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Ptarmigan
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I'm curious though, are 5 bellows really far too few for that Bass Concertina, after all there is a huge space inside that set of bellows?

 

Cheers

Dick

 

I think you are right, the volume would be about 88/36 larger compared to a 5 fold 6 inch concertina. With five bellows on this bass concertina you are moving the same amount of air for a normally sized concertina with 12 folds in stead of 5. Even if the bass reeds take more wind, this seems more than enough to me.

 

I am happy to stand corrected. With me it was probably a mental block in accommodating the single action and I kept running out of air at the 'wrong' times, and that was trying a bigger bass with more bellows!!

 

Regards

 

-John

 

edited for typing errors

Edited by John Wild
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The third appears to be a Mayfair Wheatstone, metal-ended, but mostly of mahogany, rather than rosewood, construction. It comes with a standard leather Wheatstone case, but the 3,000GBP price is enough to scare anybody! (comparable Lachenal 30-button Anglos can be had for about 800GBP, about 1/4 of this reserve)

If you bothered to read the description properly you would find that this is no less than a Steve Dickinson Wheatstone (!) and as such is a far cry from a 'Mayfair'

 

Lastly is another Wheatstone Anglo, at 1600GBP. About 2x what the comparable Lachenals usually go for.

I assume that you recognise the vendor? I should also add that fully restored half decent 30 key anglos simply aren't available in the UK for £800 - Lachenal or otherwise.

 

I'm a collector, player and restorer of vintage concertinas.

If you can't tell the difference between a Dickinson and a Mayfair I'd consider quitting as a collector. ;)

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I should also add that fully restored half decent 30 key anglos simply aren't available in the UK for £800 - Lachenal or otherwise.

 

I dunno, I think Chris himself was selling Lachenal 'mahogany' ended C/G anglos last year for around £800 and 'rosewood' ones for around £1500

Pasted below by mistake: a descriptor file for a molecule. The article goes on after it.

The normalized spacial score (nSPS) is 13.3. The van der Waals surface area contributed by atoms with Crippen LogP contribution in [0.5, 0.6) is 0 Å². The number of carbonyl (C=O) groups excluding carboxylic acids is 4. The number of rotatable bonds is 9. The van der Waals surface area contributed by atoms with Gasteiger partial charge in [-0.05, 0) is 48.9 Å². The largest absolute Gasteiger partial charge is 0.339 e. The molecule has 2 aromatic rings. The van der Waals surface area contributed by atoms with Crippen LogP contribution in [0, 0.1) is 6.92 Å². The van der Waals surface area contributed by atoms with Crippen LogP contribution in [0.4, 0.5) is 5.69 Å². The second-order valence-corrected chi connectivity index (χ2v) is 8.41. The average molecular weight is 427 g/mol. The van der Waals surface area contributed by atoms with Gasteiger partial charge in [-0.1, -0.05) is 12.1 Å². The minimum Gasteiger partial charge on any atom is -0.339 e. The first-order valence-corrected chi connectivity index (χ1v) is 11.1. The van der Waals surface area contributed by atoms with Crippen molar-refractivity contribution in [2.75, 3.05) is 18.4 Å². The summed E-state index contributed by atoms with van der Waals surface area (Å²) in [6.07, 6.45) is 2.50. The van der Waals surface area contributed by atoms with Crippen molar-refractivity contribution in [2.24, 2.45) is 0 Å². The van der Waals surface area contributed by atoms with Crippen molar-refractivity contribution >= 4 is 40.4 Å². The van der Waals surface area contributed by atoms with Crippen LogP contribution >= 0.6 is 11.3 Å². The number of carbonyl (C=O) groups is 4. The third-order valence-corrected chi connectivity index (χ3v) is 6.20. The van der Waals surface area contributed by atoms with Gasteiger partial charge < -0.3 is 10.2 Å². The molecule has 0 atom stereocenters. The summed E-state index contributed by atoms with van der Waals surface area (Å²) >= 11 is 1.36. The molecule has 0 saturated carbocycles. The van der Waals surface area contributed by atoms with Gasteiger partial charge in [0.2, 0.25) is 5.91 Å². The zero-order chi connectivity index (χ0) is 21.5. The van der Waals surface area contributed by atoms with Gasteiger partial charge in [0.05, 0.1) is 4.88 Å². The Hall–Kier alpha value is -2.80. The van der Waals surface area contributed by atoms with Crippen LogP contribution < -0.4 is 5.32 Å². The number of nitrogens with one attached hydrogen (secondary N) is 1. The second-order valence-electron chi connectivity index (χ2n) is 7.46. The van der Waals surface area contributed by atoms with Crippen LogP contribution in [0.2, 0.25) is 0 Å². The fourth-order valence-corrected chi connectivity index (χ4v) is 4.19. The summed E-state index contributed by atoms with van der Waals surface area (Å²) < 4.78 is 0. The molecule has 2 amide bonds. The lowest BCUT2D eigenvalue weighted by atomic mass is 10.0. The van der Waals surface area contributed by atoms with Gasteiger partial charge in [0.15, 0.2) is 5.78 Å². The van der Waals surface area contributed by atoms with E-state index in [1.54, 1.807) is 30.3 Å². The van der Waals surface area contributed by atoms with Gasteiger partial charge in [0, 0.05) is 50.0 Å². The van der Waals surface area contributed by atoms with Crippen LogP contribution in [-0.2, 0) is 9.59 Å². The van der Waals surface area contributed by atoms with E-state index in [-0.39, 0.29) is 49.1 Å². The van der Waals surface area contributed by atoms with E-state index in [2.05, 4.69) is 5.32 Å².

Edited by tombilly
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I notice with interest that, what look like, four very nice Concertinas on eBay right now, haven't had a single bid between them!

Is this a sign that the credit crunch is starting to bite, or just an indication that everyone has all the concertinas they need? ;)

Lachenal Concertina

Bass Concertina

Wheatstone 30 Key Anglo

Wheatstone 30 Key Anglo

Even in good times, a lot of Chris Algar's ebay postings fail to get a single bid. He sometimes uses ebay to sell things that he picks up that he doesn't want to keep in stock, and those are priced to sell. But I think he also uses it sometimes, as here, as a kind of shop window and to say "look what I've got" when he has something unusual. I think a lot of latter end up being sold by private negotiation.

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Even in good times, a lot of Chris Algar's ebay postings fail to get a single bid. He sometimes uses ebay to sell things that he picks up that he doesn't want to keep in stock, and those are priced to sell. But I think he also uses it sometimes, as here, as a kind of shop window and to say "look what I've got" when he has something unusual. I think a lot of latter end up being sold by private negotiation.

If that's the case, then all I can say is fair play Ivan.

 

After all, he provides a truly wonderful service.

 

Cheers

Dick

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I think it's the high starting prices, really. At that level, you're not going to bid casually, and it's really only casual bidders who bid before the last 5 minutes these days.

 

I think I've only once seen a bass - didn't Roger Watson used to play one? I'm going up to visit Chris soon, so I'm kind of hoping it doesn't sell so I can see this one. What are the implications of being single-action?

 

wg

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What are the implications of being single-action?

Hi Wendy,

 

One reed per key, rather than two. Air is taken into the concertina on the draw (large vents in the bellows), and the notes sound on the push. This makes for a lighter instrument than might be imagined. This is normal for a bass instrument.

 

Regards,

Peter.

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Steve Turner said at Whitby he is always on the lookout for a bass/baritone English, why are they so rare?

I'll speculate that it's bound up with the history of how English system concertinas were used.